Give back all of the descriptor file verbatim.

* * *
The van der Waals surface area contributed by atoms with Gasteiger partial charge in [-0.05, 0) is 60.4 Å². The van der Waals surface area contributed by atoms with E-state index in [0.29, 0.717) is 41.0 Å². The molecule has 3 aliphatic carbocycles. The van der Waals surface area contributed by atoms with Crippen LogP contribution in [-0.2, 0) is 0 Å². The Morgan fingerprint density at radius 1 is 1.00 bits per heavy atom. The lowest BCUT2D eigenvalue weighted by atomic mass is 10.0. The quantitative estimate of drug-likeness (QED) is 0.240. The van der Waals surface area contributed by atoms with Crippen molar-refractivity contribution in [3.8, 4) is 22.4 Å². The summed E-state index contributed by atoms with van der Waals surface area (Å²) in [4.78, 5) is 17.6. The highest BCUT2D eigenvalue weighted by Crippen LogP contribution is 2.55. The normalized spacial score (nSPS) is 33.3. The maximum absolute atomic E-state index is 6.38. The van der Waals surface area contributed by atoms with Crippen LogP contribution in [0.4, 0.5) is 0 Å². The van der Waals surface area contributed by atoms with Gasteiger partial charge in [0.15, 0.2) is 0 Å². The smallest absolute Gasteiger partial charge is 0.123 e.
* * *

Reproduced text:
The van der Waals surface area contributed by atoms with Gasteiger partial charge in [-0.05, 0) is 60.4 Å². The van der Waals surface area contributed by atoms with E-state index in [0.29, 0.717) is 41.0 Å². The molecule has 3 aliphatic carbocycles. The van der Waals surface area contributed by atoms with Crippen LogP contribution in [-0.2, 0) is 0 Å². The Morgan fingerprint density at radius 1 is 1.00 bits per heavy atom. The lowest BCUT2D eigenvalue weighted by atomic mass is 10.0. The quantitative estimate of drug-likeness (QED) is 0.240. The van der Waals surface area contributed by atoms with Crippen molar-refractivity contribution in [3.8, 4) is 22.4 Å². The summed E-state index contributed by atoms with van der Waals surface area (Å²) in [4.78, 5) is 17.6. The highest BCUT2D eigenvalue weighted by Crippen LogP contribution is 2.55. The normalized spacial score (nSPS) is 33.3. The maximum absolute atomic E-state index is 6.38. The van der Waals surface area contributed by atoms with Crippen LogP contribution in [0.4, 0.5) is 0 Å². The van der Waals surface area contributed by atoms with Gasteiger partial charge in [0.15, 0.2) is 0 Å². The smallest absolute Gasteiger partial charge is 0.123 e.